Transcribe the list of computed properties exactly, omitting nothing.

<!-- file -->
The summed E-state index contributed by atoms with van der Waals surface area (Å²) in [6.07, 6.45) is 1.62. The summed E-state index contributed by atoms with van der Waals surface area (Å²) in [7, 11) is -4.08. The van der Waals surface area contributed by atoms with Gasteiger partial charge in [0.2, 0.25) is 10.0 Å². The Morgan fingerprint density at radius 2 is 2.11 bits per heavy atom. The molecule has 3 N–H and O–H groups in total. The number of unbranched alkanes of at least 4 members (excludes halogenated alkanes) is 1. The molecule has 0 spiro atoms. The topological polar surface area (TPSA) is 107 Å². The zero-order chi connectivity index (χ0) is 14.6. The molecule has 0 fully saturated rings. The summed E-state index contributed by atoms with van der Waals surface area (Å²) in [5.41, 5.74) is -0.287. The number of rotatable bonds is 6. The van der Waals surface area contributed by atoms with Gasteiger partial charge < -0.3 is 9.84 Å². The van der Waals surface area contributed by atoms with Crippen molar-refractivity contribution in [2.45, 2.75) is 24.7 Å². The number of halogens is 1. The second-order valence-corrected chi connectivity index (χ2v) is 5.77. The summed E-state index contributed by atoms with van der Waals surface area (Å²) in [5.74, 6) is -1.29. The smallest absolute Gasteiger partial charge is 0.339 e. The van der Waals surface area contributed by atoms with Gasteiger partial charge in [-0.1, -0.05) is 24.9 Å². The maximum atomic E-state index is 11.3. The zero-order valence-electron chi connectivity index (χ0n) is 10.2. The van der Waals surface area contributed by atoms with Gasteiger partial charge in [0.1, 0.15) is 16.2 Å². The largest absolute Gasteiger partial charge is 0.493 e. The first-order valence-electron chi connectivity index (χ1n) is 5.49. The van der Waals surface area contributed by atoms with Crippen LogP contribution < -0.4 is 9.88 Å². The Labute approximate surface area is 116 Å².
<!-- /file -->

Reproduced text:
The summed E-state index contributed by atoms with van der Waals surface area (Å²) in [6.07, 6.45) is 1.62. The summed E-state index contributed by atoms with van der Waals surface area (Å²) in [7, 11) is -4.08. The van der Waals surface area contributed by atoms with Gasteiger partial charge in [0.2, 0.25) is 10.0 Å². The Morgan fingerprint density at radius 2 is 2.11 bits per heavy atom. The molecule has 3 N–H and O–H groups in total. The number of unbranched alkanes of at least 4 members (excludes halogenated alkanes) is 1. The molecule has 0 spiro atoms. The topological polar surface area (TPSA) is 107 Å². The zero-order chi connectivity index (χ0) is 14.6. The molecule has 0 fully saturated rings. The summed E-state index contributed by atoms with van der Waals surface area (Å²) in [5.41, 5.74) is -0.287. The number of rotatable bonds is 6. The van der Waals surface area contributed by atoms with Gasteiger partial charge < -0.3 is 9.84 Å². The van der Waals surface area contributed by atoms with Crippen molar-refractivity contribution in [2.45, 2.75) is 24.7 Å². The number of halogens is 1. The second-order valence-corrected chi connectivity index (χ2v) is 5.77. The summed E-state index contributed by atoms with van der Waals surface area (Å²) in [5.74, 6) is -1.29. The smallest absolute Gasteiger partial charge is 0.339 e. The van der Waals surface area contributed by atoms with Gasteiger partial charge in [-0.1, -0.05) is 24.9 Å². The maximum atomic E-state index is 11.3. The zero-order valence-electron chi connectivity index (χ0n) is 10.2. The van der Waals surface area contributed by atoms with Gasteiger partial charge in [0.1, 0.15) is 16.2 Å². The largest absolute Gasteiger partial charge is 0.493 e. The first-order valence-electron chi connectivity index (χ1n) is 5.49. The van der Waals surface area contributed by atoms with Crippen LogP contribution < -0.4 is 9.88 Å². The Labute approximate surface area is 116 Å².